The Biden Administration tried to withdraw the rule, published shortly before President Biden took office, but was blocked by a court ruling from doing so. So, the Department of Labor started the rulemaking process all over again and issued a proposed rule in October 2022, which many in the industry said would make it harder for trucking companies to demonstrate the independent contractor status of their owner-operator drivers.
The final rule is only “incrementally” better than the original proposal, according to the transportation attorneys at Scopelitis, Garvin, Light, Hanson & Feary.
“As compared to the initial proposed rule, there were some incrementally positive changes in response to comments filed by commenters... though not enough to make the final rule favorable on balance,” said the firm in an email to industry stakeholders.
An email from the trucking and logistics attorneys at Becker LLC said that, "Unlike the 2021 Independent Contractor Rule which expressly provided for two key factors, employers will now be forced to guess which of the ... factors may bear greater weight, thus creating much uncertainty for companies."
No ABC Test
The good news is that the department did not implement a restrictive “ABC test,” where all three factors must be met in order for a worker to be deemed an independent contractor.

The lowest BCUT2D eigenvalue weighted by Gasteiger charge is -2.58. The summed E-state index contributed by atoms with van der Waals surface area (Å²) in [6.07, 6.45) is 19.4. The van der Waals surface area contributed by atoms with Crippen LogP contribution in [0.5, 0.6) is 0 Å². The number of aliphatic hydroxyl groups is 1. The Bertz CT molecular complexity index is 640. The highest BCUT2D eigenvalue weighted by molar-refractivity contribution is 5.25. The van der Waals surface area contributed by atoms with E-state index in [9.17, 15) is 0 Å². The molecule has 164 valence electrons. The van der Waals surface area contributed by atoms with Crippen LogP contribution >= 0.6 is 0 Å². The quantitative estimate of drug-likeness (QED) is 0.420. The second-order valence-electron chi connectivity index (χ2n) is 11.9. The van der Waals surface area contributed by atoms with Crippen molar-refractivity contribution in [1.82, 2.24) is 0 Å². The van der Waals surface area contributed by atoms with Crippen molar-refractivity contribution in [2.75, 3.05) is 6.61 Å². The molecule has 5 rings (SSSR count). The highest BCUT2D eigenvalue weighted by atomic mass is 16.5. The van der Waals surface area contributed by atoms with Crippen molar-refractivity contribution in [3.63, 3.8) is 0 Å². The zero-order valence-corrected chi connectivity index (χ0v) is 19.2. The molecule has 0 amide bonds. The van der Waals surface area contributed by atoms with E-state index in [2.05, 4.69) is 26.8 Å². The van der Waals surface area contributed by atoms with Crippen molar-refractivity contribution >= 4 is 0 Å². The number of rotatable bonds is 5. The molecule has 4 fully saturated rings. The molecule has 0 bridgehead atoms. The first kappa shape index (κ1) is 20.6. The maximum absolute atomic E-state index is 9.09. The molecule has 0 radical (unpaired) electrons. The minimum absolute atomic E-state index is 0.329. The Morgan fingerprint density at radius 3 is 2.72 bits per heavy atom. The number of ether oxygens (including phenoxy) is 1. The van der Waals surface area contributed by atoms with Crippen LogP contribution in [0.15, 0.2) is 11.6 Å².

The Supreme Court has previously ruled that the economic reality test is the standard that should be used in determining workers’ classification under the FLSA, looking at "the circumstances of the whole activity" rather than the three isolated factors in an ABC test.
The Department explained that it could only implement an ABC test if the Supreme Court revisits its precedent or if Congress passes legislation changing the FLSA.
The rule is scheduled to be effective 60 days after publication, or March 11. However, Scopelitis anticipates business groups will go to court to challenge DOL’s authority to issue this regulation.
Trucking Concerns About the Owner-Operator Model
The Intermodal Association of North America said the new requirements “threaten to force the reclassification of over 80% of intermodal drayage drivers that currently enjoy independent contractor status.”